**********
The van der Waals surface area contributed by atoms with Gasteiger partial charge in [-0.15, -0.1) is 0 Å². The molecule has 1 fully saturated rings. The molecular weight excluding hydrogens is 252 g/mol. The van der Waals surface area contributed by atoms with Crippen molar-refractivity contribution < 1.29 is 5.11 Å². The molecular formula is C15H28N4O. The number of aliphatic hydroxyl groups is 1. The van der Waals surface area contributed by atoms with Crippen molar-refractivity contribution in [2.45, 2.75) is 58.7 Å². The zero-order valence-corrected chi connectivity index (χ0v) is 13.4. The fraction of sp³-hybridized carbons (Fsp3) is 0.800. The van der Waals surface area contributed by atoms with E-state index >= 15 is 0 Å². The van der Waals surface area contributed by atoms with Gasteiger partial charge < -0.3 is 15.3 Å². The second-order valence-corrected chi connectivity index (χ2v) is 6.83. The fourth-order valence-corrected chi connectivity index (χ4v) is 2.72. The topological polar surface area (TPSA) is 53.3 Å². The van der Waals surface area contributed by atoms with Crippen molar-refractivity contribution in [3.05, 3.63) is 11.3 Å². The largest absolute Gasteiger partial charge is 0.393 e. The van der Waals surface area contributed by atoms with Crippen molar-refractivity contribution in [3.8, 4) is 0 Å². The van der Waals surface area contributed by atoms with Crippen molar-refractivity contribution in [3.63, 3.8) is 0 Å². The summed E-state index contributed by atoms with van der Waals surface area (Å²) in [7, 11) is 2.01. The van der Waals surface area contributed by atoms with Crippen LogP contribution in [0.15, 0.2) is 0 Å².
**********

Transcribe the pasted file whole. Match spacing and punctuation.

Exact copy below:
The van der Waals surface area contributed by atoms with Gasteiger partial charge in [-0.15, -0.1) is 0 Å². The molecule has 1 fully saturated rings. The molecular weight excluding hydrogens is 252 g/mol. The van der Waals surface area contributed by atoms with Crippen molar-refractivity contribution < 1.29 is 5.11 Å². The molecular formula is C15H28N4O. The number of aliphatic hydroxyl groups is 1. The van der Waals surface area contributed by atoms with Crippen molar-refractivity contribution in [2.45, 2.75) is 58.7 Å². The zero-order valence-corrected chi connectivity index (χ0v) is 13.4. The fraction of sp³-hybridized carbons (Fsp3) is 0.800. The van der Waals surface area contributed by atoms with E-state index >= 15 is 0 Å². The van der Waals surface area contributed by atoms with Gasteiger partial charge < -0.3 is 15.3 Å². The second-order valence-corrected chi connectivity index (χ2v) is 6.83. The fourth-order valence-corrected chi connectivity index (χ4v) is 2.72. The topological polar surface area (TPSA) is 53.3 Å². The van der Waals surface area contributed by atoms with Crippen molar-refractivity contribution in [3.05, 3.63) is 11.3 Å². The largest absolute Gasteiger partial charge is 0.393 e. The van der Waals surface area contributed by atoms with Crippen molar-refractivity contribution in [3.8, 4) is 0 Å². The van der Waals surface area contributed by atoms with Crippen molar-refractivity contribution in [3.63, 3.8) is 0 Å². The summed E-state index contributed by atoms with van der Waals surface area (Å²) in [7, 11) is 2.01. The van der Waals surface area contributed by atoms with Crippen LogP contribution in [0.15, 0.2) is 0 Å².